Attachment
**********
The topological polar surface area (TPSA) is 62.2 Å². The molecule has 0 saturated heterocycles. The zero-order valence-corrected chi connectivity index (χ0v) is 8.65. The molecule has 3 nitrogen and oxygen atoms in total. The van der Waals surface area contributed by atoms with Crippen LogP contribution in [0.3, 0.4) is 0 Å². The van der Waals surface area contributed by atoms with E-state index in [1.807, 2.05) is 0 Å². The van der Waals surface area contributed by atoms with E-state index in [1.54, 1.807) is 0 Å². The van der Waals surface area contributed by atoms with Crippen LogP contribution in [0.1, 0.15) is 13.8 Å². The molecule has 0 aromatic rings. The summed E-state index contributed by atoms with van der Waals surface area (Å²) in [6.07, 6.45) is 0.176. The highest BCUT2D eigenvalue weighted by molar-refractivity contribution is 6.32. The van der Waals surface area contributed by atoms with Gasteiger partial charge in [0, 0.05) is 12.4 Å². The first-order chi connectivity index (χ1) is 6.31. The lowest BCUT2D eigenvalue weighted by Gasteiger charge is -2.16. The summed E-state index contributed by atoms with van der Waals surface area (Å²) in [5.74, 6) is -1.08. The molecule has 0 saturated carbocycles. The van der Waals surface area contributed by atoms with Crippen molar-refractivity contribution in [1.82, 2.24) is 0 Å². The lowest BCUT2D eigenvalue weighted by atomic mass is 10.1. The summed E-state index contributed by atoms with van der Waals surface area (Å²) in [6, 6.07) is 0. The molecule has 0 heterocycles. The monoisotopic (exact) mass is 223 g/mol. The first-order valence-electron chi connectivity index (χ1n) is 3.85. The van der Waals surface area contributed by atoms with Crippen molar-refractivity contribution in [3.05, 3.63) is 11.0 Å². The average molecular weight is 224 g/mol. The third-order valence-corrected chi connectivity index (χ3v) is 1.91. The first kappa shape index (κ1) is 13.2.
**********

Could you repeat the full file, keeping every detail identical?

The topological polar surface area (TPSA) is 62.2 Å². The molecule has 0 saturated heterocycles. The zero-order valence-corrected chi connectivity index (χ0v) is 8.65. The molecule has 3 nitrogen and oxygen atoms in total. The van der Waals surface area contributed by atoms with Crippen LogP contribution in [0.3, 0.4) is 0 Å². The van der Waals surface area contributed by atoms with E-state index in [1.807, 2.05) is 0 Å². The van der Waals surface area contributed by atoms with E-state index in [1.54, 1.807) is 0 Å². The van der Waals surface area contributed by atoms with Crippen LogP contribution in [0.1, 0.15) is 13.8 Å². The molecule has 0 aromatic rings. The summed E-state index contributed by atoms with van der Waals surface area (Å²) in [6.07, 6.45) is 0.176. The highest BCUT2D eigenvalue weighted by molar-refractivity contribution is 6.32. The van der Waals surface area contributed by atoms with Gasteiger partial charge in [0, 0.05) is 12.4 Å². The first-order chi connectivity index (χ1) is 6.31. The lowest BCUT2D eigenvalue weighted by Gasteiger charge is -2.16. The summed E-state index contributed by atoms with van der Waals surface area (Å²) in [5.74, 6) is -1.08. The molecule has 0 saturated carbocycles. The van der Waals surface area contributed by atoms with Crippen molar-refractivity contribution in [1.82, 2.24) is 0 Å². The lowest BCUT2D eigenvalue weighted by atomic mass is 10.1. The summed E-state index contributed by atoms with van der Waals surface area (Å²) in [6, 6.07) is 0. The molecule has 0 heterocycles. The monoisotopic (exact) mass is 223 g/mol. The first-order valence-electron chi connectivity index (χ1n) is 3.85. The van der Waals surface area contributed by atoms with Crippen molar-refractivity contribution in [3.05, 3.63) is 11.0 Å². The average molecular weight is 224 g/mol. The third-order valence-corrected chi connectivity index (χ3v) is 1.91. The first kappa shape index (κ1) is 13.2.